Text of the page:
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Researchers Say Pancreatic Cancer Is Four Separate Diseases

Findings may lead to better therapies, team says


THURSDAY, Feb. 25, 2016 (HealthDay News) -- Scientists who discovered that pancreatic cancer is at least four separate diseases say their findings could lead to improved treatments for the disease.

The researchers studied pancreatic cancer in 456 patients and identified four classes of genetic error that triggered tumors. They labeled the four cancers: squamous-type; pancreatic progenitor; immunogenic; and aberrantly differentiated endocrine exocrine, BBC News reported. The findings were published online Feb. 24 in Nature.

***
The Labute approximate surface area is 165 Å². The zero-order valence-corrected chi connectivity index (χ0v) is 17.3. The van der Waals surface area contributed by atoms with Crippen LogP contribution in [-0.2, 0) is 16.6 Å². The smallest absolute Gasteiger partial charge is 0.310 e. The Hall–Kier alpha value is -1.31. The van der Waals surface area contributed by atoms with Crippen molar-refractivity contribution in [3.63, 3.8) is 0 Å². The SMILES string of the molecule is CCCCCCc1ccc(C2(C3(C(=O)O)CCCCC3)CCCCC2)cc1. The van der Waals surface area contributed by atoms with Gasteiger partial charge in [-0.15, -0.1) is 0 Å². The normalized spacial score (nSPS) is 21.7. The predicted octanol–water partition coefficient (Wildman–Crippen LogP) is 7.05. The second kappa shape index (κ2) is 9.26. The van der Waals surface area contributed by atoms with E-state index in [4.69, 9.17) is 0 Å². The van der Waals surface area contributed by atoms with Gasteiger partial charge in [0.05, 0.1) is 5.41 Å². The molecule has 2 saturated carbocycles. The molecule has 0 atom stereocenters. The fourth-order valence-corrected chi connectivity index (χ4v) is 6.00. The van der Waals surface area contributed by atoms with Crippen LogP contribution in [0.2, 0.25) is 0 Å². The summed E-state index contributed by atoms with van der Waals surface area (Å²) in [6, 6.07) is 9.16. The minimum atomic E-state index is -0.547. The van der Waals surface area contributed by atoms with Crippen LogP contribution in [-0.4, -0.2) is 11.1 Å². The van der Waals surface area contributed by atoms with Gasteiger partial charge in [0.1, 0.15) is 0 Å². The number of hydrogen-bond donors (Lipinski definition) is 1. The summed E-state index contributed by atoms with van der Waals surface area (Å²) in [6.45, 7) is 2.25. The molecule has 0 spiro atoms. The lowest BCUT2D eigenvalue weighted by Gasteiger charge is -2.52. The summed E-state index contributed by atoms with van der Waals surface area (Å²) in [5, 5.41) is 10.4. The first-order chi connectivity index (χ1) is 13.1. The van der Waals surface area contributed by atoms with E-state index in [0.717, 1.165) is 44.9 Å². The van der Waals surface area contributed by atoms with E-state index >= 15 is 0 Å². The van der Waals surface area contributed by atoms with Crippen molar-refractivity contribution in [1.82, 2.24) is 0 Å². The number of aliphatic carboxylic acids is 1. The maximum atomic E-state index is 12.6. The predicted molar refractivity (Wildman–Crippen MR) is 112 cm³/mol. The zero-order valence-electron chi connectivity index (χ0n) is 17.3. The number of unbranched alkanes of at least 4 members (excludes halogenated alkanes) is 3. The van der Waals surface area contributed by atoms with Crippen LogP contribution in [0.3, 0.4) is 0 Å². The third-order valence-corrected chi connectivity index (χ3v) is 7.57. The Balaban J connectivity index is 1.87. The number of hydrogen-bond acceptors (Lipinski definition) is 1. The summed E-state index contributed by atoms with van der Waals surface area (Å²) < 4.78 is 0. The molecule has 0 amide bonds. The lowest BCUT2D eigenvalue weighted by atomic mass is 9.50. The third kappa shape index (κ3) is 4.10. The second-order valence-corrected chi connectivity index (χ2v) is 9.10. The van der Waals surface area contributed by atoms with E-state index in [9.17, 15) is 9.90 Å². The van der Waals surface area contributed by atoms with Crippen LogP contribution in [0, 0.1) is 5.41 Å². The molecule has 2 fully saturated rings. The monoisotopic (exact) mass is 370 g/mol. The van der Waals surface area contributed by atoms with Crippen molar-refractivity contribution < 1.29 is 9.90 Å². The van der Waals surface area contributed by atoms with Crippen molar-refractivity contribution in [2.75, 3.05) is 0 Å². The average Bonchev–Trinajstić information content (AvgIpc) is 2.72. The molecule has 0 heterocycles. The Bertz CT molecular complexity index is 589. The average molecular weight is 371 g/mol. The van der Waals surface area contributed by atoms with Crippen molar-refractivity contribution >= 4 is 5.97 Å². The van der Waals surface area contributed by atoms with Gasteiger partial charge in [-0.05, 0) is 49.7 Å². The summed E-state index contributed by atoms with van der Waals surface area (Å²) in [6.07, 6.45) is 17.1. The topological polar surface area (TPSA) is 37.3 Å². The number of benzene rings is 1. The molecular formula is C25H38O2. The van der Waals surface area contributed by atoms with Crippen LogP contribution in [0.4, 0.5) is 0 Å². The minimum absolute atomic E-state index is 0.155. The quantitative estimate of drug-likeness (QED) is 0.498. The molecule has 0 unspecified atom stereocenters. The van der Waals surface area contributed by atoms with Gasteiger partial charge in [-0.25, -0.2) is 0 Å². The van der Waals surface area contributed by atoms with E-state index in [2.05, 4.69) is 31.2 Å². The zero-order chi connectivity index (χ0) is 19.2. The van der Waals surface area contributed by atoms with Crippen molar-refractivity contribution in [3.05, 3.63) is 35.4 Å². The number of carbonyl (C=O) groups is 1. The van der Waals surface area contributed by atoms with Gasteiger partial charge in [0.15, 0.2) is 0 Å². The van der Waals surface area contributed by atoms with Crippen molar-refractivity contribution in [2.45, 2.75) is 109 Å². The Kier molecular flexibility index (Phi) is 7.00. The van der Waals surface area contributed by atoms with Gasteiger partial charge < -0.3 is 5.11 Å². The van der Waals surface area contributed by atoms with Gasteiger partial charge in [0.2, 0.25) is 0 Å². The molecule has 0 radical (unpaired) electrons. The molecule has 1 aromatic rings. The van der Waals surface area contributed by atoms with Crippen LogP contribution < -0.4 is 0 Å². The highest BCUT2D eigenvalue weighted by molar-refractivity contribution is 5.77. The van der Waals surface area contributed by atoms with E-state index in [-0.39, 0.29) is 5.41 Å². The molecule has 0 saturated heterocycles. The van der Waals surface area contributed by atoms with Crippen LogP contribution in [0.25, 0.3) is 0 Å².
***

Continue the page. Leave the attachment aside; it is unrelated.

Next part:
"This is the most comprehensive analysis of the blueprint of pancreatic cancer. So this knowledge reveals what makes these cancers tick and which ones may be vulnerable to particular treatments by defining the Achilles' heel of every cancer," Andrew Biankin, M.B.B.S., Ph.D., one of the researchers at the University of Glasgow in the United Kingdom, told BBC News.

At diagnosis, most pancreatic cancer patients are told they have less than a year to live. Only one percent of patients are alive after 10 years, a survival rate that's remained the same for four decades.

One author disclosed financial ties to Myriad Genetics.

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